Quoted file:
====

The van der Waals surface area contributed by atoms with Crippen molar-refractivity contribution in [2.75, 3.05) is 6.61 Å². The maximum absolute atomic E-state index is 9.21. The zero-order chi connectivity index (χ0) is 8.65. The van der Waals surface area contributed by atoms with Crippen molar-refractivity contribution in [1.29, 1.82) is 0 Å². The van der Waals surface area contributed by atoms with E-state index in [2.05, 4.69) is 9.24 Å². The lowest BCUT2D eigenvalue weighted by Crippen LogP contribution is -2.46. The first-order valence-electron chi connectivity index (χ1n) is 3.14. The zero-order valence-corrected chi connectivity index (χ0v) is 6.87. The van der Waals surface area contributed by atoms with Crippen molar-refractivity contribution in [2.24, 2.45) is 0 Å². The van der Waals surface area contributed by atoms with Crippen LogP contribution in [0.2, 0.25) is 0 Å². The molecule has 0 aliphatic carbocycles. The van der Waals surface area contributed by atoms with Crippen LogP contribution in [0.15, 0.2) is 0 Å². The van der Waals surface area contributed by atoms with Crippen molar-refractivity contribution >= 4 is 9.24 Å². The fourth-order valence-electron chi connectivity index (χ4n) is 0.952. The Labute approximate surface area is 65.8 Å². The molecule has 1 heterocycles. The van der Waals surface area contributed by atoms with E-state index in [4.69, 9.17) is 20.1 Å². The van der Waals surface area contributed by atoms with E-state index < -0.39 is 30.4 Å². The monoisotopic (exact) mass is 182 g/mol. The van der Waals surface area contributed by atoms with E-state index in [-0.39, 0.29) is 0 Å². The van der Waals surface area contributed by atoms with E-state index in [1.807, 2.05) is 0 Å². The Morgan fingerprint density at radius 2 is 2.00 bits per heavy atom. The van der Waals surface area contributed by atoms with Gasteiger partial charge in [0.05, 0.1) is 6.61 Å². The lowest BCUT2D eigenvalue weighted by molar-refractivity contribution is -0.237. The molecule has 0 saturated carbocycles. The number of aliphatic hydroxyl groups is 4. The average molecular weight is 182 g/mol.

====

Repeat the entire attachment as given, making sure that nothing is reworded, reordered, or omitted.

The van der Waals surface area contributed by atoms with Crippen molar-refractivity contribution in [2.75, 3.05) is 6.61 Å². The maximum absolute atomic E-state index is 9.21. The zero-order chi connectivity index (χ0) is 8.65. The van der Waals surface area contributed by atoms with Crippen molar-refractivity contribution in [1.29, 1.82) is 0 Å². The van der Waals surface area contributed by atoms with E-state index in [2.05, 4.69) is 9.24 Å². The lowest BCUT2D eigenvalue weighted by Crippen LogP contribution is -2.46. The first-order valence-electron chi connectivity index (χ1n) is 3.14. The zero-order valence-corrected chi connectivity index (χ0v) is 6.87. The van der Waals surface area contributed by atoms with Crippen molar-refractivity contribution in [2.24, 2.45) is 0 Å². The van der Waals surface area contributed by atoms with Crippen LogP contribution in [0.2, 0.25) is 0 Å². The molecule has 0 aliphatic carbocycles. The van der Waals surface area contributed by atoms with Crippen LogP contribution in [0.15, 0.2) is 0 Å². The van der Waals surface area contributed by atoms with Crippen molar-refractivity contribution >= 4 is 9.24 Å². The fourth-order valence-electron chi connectivity index (χ4n) is 0.952. The Labute approximate surface area is 65.8 Å². The molecule has 1 heterocycles. The van der Waals surface area contributed by atoms with E-state index in [4.69, 9.17) is 20.1 Å². The van der Waals surface area contributed by atoms with E-state index < -0.39 is 30.4 Å². The monoisotopic (exact) mass is 182 g/mol. The van der Waals surface area contributed by atoms with E-state index in [-0.39, 0.29) is 0 Å². The van der Waals surface area contributed by atoms with E-state index in [1.807, 2.05) is 0 Å². The Morgan fingerprint density at radius 2 is 2.00 bits per heavy atom. The van der Waals surface area contributed by atoms with Gasteiger partial charge in [0.05, 0.1) is 6.61 Å². The lowest BCUT2D eigenvalue weighted by molar-refractivity contribution is -0.237. The molecule has 0 saturated carbocycles. The number of aliphatic hydroxyl groups is 4. The average molecular weight is 182 g/mol.